And the bike, Charity and Robinson both agree, is a great way to bring people together to talk, to create community and to foster dialogue and understanding.

"No one ever has a cross conversation when you're on the bike. You're smiling, even if you get dropped – you're mad that you got dropped because who isn't – but you don't have cross conversations on a bike," Robinson said. 

Rarely does anyone fight about politics or religion while cruising around on a bike and, if anything, he pointed out that you make more friends than enemies while on a ride with strangers.

When Ride for Racial Justice and SBT GRVL got together, they bonded over their shared goal to create a safe, welcoming, and inclusive environment where whoever comes feels like a part of the family.

Their partnership had led to the formation of a team that's now 30 riders strong, each of them Black, Indigenous or POC, and an active cyclist who, as per the website criteria, has the "desire to change the sport of cycling towards greater diversity, equity and representation, and is active in your community as a steward (bike community or generally."

Now in its third year, the RFSJ team will again compete at SBT GRVL and receive a complete program of support to help the riders succeed. Aside from a free race entry, lodging and food, this support includes coaching and a training plan, products by Wahoo, a full RFSJ kit and more. 

Allison Higginbotham, a 2022 team member and current board member of RFRJ, said that while the race experience was good, it was the extraordinary support she received ahead of the event and the bond the teammates have created over time that stood out. 

"I feel like I can call any person and say, 'Hey, I'm in town, do you want to go for a ride or coffee? I have a question.' They would be happy you showed up, and that's pretty amazing." Higginbotham said.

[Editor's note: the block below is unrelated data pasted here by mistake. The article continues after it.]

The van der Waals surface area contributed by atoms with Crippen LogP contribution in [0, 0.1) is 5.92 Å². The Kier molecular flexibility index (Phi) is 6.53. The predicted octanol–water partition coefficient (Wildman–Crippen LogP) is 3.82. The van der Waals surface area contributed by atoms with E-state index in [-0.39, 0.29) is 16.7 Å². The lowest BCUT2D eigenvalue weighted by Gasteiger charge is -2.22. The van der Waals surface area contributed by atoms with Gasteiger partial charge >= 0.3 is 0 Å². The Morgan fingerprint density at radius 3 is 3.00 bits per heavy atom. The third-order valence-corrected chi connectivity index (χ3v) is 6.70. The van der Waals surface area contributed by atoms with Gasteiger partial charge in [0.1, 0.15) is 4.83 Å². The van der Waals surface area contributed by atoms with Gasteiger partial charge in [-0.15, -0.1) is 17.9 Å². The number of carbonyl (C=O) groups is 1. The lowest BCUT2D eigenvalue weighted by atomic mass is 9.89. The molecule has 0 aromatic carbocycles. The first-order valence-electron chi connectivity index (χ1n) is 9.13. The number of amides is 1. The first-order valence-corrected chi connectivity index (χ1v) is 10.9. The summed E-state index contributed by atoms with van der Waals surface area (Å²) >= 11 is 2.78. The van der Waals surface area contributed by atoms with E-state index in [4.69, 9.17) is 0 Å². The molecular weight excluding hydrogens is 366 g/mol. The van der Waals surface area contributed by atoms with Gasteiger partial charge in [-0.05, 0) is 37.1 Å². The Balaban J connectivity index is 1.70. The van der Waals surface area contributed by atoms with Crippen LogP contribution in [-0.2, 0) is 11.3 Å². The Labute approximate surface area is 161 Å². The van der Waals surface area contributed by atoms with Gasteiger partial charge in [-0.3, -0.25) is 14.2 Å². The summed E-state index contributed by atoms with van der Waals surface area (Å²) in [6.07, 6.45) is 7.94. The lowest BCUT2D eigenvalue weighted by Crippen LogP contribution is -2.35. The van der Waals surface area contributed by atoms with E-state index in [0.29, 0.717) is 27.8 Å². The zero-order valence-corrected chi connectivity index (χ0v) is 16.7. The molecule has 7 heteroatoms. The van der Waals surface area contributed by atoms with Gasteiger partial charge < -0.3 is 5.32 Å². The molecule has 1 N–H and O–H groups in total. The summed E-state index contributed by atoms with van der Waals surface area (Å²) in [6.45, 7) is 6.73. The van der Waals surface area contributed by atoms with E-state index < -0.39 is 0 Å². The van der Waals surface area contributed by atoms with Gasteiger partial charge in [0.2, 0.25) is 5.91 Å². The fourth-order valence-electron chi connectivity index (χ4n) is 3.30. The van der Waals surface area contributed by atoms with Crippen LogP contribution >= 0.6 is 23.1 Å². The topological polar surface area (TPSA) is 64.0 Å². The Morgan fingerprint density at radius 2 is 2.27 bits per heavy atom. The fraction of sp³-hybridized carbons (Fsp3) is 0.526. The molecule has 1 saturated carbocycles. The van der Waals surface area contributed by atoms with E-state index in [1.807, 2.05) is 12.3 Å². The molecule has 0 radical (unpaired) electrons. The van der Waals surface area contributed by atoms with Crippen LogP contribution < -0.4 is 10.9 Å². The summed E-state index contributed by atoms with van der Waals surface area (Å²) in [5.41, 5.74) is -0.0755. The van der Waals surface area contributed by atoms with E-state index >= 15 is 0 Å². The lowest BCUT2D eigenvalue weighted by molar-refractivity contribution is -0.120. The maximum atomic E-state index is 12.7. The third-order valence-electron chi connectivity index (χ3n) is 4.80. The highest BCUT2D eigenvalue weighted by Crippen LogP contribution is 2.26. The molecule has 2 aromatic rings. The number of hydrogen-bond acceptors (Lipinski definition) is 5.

At any point in the year, her RFSJ teammates were available to chat. They were there to welcome her and each other at SBT GRVL, and have since been available at other races.

More than teammates, they've become long-distance friends, there to support each other and, as Robinson wished, to start talking. 

Ride for Racial Justice members

(Image credit: Ride for Racial Justice)

Building a network

"We don't ask anything from anyone; we just want to carry on this tradition of somebody helping someone else," Robinson said. 

It's an exponential model. A network that centers around the one gravel event — SBT GRVL— and sprawls far and wide to the hometowns of each team member. 

Robinson hopes that the change happens after the race when each team member goes home to their own community and talks about what they experienced, help others who are interested in cycling and find fellow BIPOC folks to ride with. 

"Go back to your hometown and grab some more kids on bikes; teach those same values there," Robinson encourages his team members. 

He hopes that alums will continue the tradition of talking, teaching, and inspiring the previously unwelcome to feel welcomed on bikes. He soon hopes to open a brick-and-mortar for the Denver organization where people can learn, connect and grow the community in person.

Following her team with the RFSJ team, Higginbotham, though busy as a nurse, plans to create a cyclocross team in her own community in Northern California. 

"We just want people to be happy and love riding bikes and feel comfortable and feel like they belong there because we all belong at the start line," she said.

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Jennaye Derge

Jennaye Derge lives in Durango, Colorado. She is a writer, photographer, and author of How to Cry on Your Bicycle. She spends her time advocating for bicycles through her organization Bike Durango, and helps folks share their stories and love for bicycles in her sporadically published zine, Ride Your Bike!

When she isn't writing, advocating, or riding her bike around town, she is most likely mountain biking with her friends, skiing groomers or drinking coffee, reading a book, and snuggled up next to her dog, Calvin.